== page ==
Slowthai: 'TYRON' | Album Review

Going against the norms, Slowthai doesn’t play it safe. Built upon rebellion, the rapper from across the pond makes his voice loud and clear on his sophomore effort, ‘TYRON’. When it comes to him, and his slew of controversies, it’s easy to justify a cancellation, but on the album he proves that he can’t be cancelled.

Bursting the apologetic bubbles, Slowthai embraces his villainous way. On intro “45 Smoke” he reassures that the world is his, and now he’s the anti-hero that we are rooting for. He gives a big fuck you to all expectations and escapes what he’s felt restricted to, and that’s public persona. On “Cancelled” he signifies why he’s trying to prove his point, and you should pay attention to him. 

With this, he retraces why he’s such in a dark place. On “Mazza” he touches on his ADHD, on “VEX” he tackles the false portrayal of social media, and on “Dead” he moves on from those that are holding him back. When it’s time to “Play With Fire”, Slowthai is burned out, and the first half of the album, a series of chaotic events, closes out.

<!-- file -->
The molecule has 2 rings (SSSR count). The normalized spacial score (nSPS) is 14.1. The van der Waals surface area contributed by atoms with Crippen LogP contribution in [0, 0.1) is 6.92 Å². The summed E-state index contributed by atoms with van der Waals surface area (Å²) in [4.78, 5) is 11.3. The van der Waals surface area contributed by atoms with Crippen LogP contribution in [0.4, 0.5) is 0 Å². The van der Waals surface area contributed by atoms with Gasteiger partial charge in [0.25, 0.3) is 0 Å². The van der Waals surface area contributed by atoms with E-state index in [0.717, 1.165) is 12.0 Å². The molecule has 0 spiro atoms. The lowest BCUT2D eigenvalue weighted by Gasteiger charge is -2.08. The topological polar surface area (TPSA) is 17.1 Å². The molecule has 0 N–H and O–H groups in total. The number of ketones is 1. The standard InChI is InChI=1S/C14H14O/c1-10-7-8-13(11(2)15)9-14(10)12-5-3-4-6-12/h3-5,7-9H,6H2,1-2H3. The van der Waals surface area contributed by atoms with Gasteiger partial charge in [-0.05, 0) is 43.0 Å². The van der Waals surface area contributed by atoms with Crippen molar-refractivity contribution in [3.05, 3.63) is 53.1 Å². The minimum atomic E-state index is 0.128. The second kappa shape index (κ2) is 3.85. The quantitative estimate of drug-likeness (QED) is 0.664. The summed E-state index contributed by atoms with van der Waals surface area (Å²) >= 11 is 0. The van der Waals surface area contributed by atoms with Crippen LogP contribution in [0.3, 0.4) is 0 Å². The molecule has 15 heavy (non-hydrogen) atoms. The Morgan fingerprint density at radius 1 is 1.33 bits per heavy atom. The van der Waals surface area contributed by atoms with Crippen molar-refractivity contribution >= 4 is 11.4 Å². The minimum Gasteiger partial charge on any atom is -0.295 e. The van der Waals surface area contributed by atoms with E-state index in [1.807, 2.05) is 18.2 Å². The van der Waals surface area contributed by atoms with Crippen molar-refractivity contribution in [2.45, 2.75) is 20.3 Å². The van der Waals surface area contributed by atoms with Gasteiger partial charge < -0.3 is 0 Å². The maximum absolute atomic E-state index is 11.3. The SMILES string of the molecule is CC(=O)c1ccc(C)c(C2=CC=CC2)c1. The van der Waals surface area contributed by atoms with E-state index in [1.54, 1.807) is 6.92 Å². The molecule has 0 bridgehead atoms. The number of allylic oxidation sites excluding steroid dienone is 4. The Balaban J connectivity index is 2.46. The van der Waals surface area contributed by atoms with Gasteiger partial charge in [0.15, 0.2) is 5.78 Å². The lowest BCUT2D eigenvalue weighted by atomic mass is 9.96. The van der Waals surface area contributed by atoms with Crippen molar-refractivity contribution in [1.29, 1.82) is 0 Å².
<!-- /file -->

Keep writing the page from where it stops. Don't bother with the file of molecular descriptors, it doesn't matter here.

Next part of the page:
Sonically, the second half of the album is a breathe of fresh air. The villain becomes vulnerable, and for listeners, we become attach to his story. On “I Tried” he acknowledges his struggles, as he calls it a sickness, but what Kanye West calls it, it’s a superpower. And for the rapper, his superpower is playing the game with his own rules, going against the grail, while remaining humble along the way. This rockstar image is just half the story. 

Many people rely on faith in god, but Slowthai relies on the faith in community. Recognizing his position in his industry, he studies those around him and questions if they’re for me or against me. A question that listeners have to make. ‘TYRON’ is abrasive, hectic, and all over of the place. 

A reoccurring theme throughout the record traces itself back to the impact of ADHD, and prioritizes on highlighting the issues of mental health. In an era of uncertainty, ‘TYRON’ is an essential record to reassure, that we’re all going through it, and we all share more in common than you think. 

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